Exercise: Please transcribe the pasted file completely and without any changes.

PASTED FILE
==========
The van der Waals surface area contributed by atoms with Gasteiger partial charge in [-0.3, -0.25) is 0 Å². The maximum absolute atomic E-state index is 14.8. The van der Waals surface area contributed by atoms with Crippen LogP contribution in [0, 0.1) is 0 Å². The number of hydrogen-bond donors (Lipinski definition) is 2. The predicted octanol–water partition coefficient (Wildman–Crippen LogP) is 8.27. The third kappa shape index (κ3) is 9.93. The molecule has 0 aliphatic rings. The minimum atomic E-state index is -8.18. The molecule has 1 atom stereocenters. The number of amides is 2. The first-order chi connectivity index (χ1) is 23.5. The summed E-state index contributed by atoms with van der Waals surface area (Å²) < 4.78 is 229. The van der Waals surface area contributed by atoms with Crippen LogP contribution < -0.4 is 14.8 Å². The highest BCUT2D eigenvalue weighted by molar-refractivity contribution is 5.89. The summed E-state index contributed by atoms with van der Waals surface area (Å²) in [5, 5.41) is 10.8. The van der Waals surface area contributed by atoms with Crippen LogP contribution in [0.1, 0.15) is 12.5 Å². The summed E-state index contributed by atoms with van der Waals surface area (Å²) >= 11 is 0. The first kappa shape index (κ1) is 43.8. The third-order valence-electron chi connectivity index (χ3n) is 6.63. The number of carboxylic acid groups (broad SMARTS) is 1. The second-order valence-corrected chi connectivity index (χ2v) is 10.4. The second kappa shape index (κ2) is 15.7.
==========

The van der Waals surface area contributed by atoms with Gasteiger partial charge in [-0.3, -0.25) is 0 Å². The maximum absolute atomic E-state index is 14.8. The van der Waals surface area contributed by atoms with Crippen LogP contribution in [0, 0.1) is 0 Å². The number of hydrogen-bond donors (Lipinski definition) is 2. The predicted octanol–water partition coefficient (Wildman–Crippen LogP) is 8.27. The third kappa shape index (κ3) is 9.93. The molecule has 0 aliphatic rings. The minimum atomic E-state index is -8.18. The molecule has 1 atom stereocenters. The number of amides is 2. The first-order chi connectivity index (χ1) is 23.5. The summed E-state index contributed by atoms with van der Waals surface area (Å²) < 4.78 is 229. The van der Waals surface area contributed by atoms with Crippen LogP contribution < -0.4 is 14.8 Å². The highest BCUT2D eigenvalue weighted by molar-refractivity contribution is 5.89. The summed E-state index contributed by atoms with van der Waals surface area (Å²) in [5, 5.41) is 10.8. The van der Waals surface area contributed by atoms with Crippen LogP contribution in [0.1, 0.15) is 12.5 Å². The summed E-state index contributed by atoms with van der Waals surface area (Å²) >= 11 is 0. The first kappa shape index (κ1) is 43.8. The third-order valence-electron chi connectivity index (χ3n) is 6.63. The number of carboxylic acid groups (broad SMARTS) is 1. The second-order valence-corrected chi connectivity index (χ2v) is 10.4. The second kappa shape index (κ2) is 15.7.